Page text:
It was just yesterday that I was writing a tentative outline for a possible course on Continuing Education (CE), at a nearby Junior College.  The proposed topic is on Penetration Testing, and I even wrote a blurb on the outline as to how Pen Testers are actually “Ethical Hackers”.  If you are new to Cybersecurity, you may be wondering, “OK, what is exactly hacking that is Ethical?”  Well, it does exist, and here is a technical definition for it:

“Ethical hacking is the use of hacking techniques by friendly parties in an attempt to uncover, understand and fix security vulnerabilities in a network or computer system.”


So as you can see from the above definition, the operative word is “friendly”.  In the world of Penetration Testing, the guys that do the actual hacking belong to what is known as the “Red Team”.  But they can only carry out their planned hacks with explicit and written consent for the client that they are doing it for.  But this now brings up another key point.

Even with the traditional “bad guy” hackers, there used to evolve a code of “Ethics” as well.  Hacking has been around since the 1960s, and since then, a certain code of cadence was created.  Examples of this include the following:

*Any entity that involved healthcare, and the delivery of life saving services, were completely of limits.  This means primarily hospitals and ERS.

*Critical Infrastructure could not be touched.  If it were to be, it would be considered an act of war by the impacted country, with the repercussions unthinkable (perhaps even a nuclear war).  But it is important to keep in mind here that Cyberattackers are pushing the envelope as far as they can, with the prime example being that of the Colonial Gas Pipeline attack.  Although the actual pipeline was not affected, it did affect the financial markets and the supply chain in a cascading effect.

More details on this can be seen at the link below:

*Individuals and businesses that were going to become a victim could only be hit once, and not anymore. 

*The COVID-19 pandemic also ushered in a new era of “bad guy” hacker Ethics, especially in the way of not targeting testing places and those entities providing the much-needed vaccinations.

But after the pandemic eroded away (it is still technically here, though), the rules of “Ethical Hacking” by the Cyberattacker has changed greatly. This has been brought up a lot by the covertness, stealthiness, and sophistication of Ransomware attacks.  For example, we are not just seeing computers being locked up and files encrypted, we are now seeing it in its worst form ever.  This includes the selling of PII datasets on the Dark Web and conducting Extortion like Attacks.

A lot of the disappearance of a kind of good gestures in “bad guy” hacking has been catalyzed by two main factors:

1)     The increased interconnectivity with just about everything (primarily brought on by the IoT).

2)     The advent of Generative AI.

In my own view, it is the latter which is the dominant force here.  For example, a Cyberattacker can easily create the source code for crafting a piece of malicious payload that can be deployed to launch a Supply Chain Attack (like the Solar Winds hack), or even use it to create a Phishing Email that it is almost impossible to tell the difference between a real one a fake one.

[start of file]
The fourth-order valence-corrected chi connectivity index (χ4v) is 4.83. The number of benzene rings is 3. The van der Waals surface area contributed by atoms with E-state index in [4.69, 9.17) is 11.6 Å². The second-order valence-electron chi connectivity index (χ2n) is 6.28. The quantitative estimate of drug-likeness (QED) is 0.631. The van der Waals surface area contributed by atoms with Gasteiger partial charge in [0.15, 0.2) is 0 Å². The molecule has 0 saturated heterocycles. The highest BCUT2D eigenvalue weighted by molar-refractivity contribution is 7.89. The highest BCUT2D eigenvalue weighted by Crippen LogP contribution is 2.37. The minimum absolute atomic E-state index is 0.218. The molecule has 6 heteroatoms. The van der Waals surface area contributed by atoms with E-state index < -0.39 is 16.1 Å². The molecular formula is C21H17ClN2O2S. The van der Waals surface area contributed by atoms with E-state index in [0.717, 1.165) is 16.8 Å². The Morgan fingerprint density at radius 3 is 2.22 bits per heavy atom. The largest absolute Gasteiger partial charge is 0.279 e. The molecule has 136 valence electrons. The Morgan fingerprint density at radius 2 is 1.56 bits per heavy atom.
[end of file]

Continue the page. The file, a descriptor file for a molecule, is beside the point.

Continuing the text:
Another unfortunate catalyst driving this new trend is the fact that many of the hackers are now getting much younger in age.  In fact, with so much that is available online and on the Dark Web, even a novice still in junior high school and rent a service called “Ransomware as a Service”, and have a third party launch a devastating attack for literally pennies on the dollar.

Also in the hacking circles, it has even become a badge of honor to attack high value targets, such as companies that are in the Fortune 500.  In fact, the Cyberattackers in this regard have become so brazen that will even leverage the media to their own benefit in order to fully advertise what they have done.  In a horrible sense, this is how a Cyberattacker adds to their “resume”.  More details on this can be seen at the link below:

But this has also led to the take down of the more traditional Ransomware groups, such as “Black Cat”.  Heck, even Cyberattackers are snitching on their own brand so that they can remain at the top of the hacking list, with the “best reputation” that is possible.  More information about this can be found at the link below:

My Thoughts On This:

Back in the day, hacking simply meant that somebody would just break into a computer system just to see what it contained, it was just a “curiosity” based attack.  But as it has been described in this blog, this is no longer the case.  Going into the future, just simply expect the worst.  Things will not get any better.  The more that you try to fortify your systems, the more the Cyberattacker is going to pound on your door.

For more information on what is expected in the way of hacks for 2024, click on the link below:

How To Quell The Fears Of Generative AI: The Steering Committee

  As this world, and especially here in the United States dives deeper into AI, and especially that of Generative AI, many people are still ...